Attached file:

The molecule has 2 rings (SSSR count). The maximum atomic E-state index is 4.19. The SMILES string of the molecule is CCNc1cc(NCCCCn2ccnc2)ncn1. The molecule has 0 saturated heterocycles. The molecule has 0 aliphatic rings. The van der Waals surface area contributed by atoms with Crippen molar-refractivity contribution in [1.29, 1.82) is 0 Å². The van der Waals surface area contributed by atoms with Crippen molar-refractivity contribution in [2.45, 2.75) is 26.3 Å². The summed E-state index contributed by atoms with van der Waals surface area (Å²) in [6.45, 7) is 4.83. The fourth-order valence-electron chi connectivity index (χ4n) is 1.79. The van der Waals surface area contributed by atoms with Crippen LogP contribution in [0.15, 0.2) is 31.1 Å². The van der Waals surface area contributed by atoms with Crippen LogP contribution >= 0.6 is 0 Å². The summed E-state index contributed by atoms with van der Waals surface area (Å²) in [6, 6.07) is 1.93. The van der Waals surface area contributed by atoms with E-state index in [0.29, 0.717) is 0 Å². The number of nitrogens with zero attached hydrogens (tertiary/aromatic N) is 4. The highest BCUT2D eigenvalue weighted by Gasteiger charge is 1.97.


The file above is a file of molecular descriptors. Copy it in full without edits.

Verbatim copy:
The molecule has 2 rings (SSSR count). The maximum atomic E-state index is 4.19. The SMILES string of the molecule is CCNc1cc(NCCCCn2ccnc2)ncn1. The molecule has 0 saturated heterocycles. The molecule has 0 aliphatic rings. The van der Waals surface area contributed by atoms with Crippen molar-refractivity contribution in [1.29, 1.82) is 0 Å². The van der Waals surface area contributed by atoms with Crippen molar-refractivity contribution in [2.45, 2.75) is 26.3 Å². The summed E-state index contributed by atoms with van der Waals surface area (Å²) in [6.45, 7) is 4.83. The fourth-order valence-electron chi connectivity index (χ4n) is 1.79. The van der Waals surface area contributed by atoms with Crippen LogP contribution in [0.15, 0.2) is 31.1 Å². The van der Waals surface area contributed by atoms with Crippen LogP contribution >= 0.6 is 0 Å². The summed E-state index contributed by atoms with van der Waals surface area (Å²) in [6, 6.07) is 1.93. The van der Waals surface area contributed by atoms with E-state index in [0.29, 0.717) is 0 Å². The number of nitrogens with zero attached hydrogens (tertiary/aromatic N) is 4. The highest BCUT2D eigenvalue weighted by Gasteiger charge is 1.97.